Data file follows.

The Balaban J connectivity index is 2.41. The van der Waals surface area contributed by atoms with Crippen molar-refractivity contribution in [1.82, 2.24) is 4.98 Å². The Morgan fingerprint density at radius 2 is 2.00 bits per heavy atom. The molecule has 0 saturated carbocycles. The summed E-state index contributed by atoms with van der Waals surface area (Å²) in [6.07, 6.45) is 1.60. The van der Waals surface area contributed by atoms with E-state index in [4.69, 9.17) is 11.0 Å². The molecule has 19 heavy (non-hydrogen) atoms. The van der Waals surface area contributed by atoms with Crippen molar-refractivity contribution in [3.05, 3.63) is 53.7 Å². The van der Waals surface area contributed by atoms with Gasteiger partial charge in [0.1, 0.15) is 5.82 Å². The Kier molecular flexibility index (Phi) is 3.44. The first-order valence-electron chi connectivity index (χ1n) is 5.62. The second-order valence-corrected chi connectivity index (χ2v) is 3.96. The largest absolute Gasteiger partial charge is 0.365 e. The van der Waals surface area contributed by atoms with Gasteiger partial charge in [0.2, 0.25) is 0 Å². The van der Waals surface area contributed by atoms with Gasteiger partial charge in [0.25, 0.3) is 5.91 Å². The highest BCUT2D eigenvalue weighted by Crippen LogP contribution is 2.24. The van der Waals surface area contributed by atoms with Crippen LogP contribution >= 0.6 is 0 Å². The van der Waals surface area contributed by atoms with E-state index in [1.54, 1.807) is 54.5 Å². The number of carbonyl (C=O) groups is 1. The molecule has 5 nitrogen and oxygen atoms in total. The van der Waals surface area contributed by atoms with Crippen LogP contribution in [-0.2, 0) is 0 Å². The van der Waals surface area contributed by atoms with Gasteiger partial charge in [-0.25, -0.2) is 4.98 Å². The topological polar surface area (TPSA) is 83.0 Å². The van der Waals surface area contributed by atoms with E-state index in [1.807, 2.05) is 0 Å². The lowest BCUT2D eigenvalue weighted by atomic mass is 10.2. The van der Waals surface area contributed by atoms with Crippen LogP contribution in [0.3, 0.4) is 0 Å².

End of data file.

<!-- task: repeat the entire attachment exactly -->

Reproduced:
The Balaban J connectivity index is 2.41. The van der Waals surface area contributed by atoms with Crippen molar-refractivity contribution in [1.82, 2.24) is 4.98 Å². The Morgan fingerprint density at radius 2 is 2.00 bits per heavy atom. The molecule has 0 saturated carbocycles. The summed E-state index contributed by atoms with van der Waals surface area (Å²) in [6.07, 6.45) is 1.60. The van der Waals surface area contributed by atoms with E-state index in [4.69, 9.17) is 11.0 Å². The molecule has 19 heavy (non-hydrogen) atoms. The van der Waals surface area contributed by atoms with Crippen molar-refractivity contribution in [3.05, 3.63) is 53.7 Å². The van der Waals surface area contributed by atoms with Gasteiger partial charge in [0.1, 0.15) is 5.82 Å². The Kier molecular flexibility index (Phi) is 3.44. The first-order valence-electron chi connectivity index (χ1n) is 5.62. The second-order valence-corrected chi connectivity index (χ2v) is 3.96. The largest absolute Gasteiger partial charge is 0.365 e. The van der Waals surface area contributed by atoms with Gasteiger partial charge in [0.2, 0.25) is 0 Å². The van der Waals surface area contributed by atoms with Gasteiger partial charge in [0.25, 0.3) is 5.91 Å². The highest BCUT2D eigenvalue weighted by Crippen LogP contribution is 2.24. The van der Waals surface area contributed by atoms with Crippen LogP contribution >= 0.6 is 0 Å². The van der Waals surface area contributed by atoms with E-state index in [1.54, 1.807) is 54.5 Å². The number of carbonyl (C=O) groups is 1. The molecule has 5 nitrogen and oxygen atoms in total. The van der Waals surface area contributed by atoms with Crippen LogP contribution in [-0.2, 0) is 0 Å². The van der Waals surface area contributed by atoms with Gasteiger partial charge in [-0.25, -0.2) is 4.98 Å². The topological polar surface area (TPSA) is 83.0 Å². The van der Waals surface area contributed by atoms with E-state index in [1.807, 2.05) is 0 Å². The lowest BCUT2D eigenvalue weighted by atomic mass is 10.2. The van der Waals surface area contributed by atoms with Crippen LogP contribution in [0.3, 0.4) is 0 Å².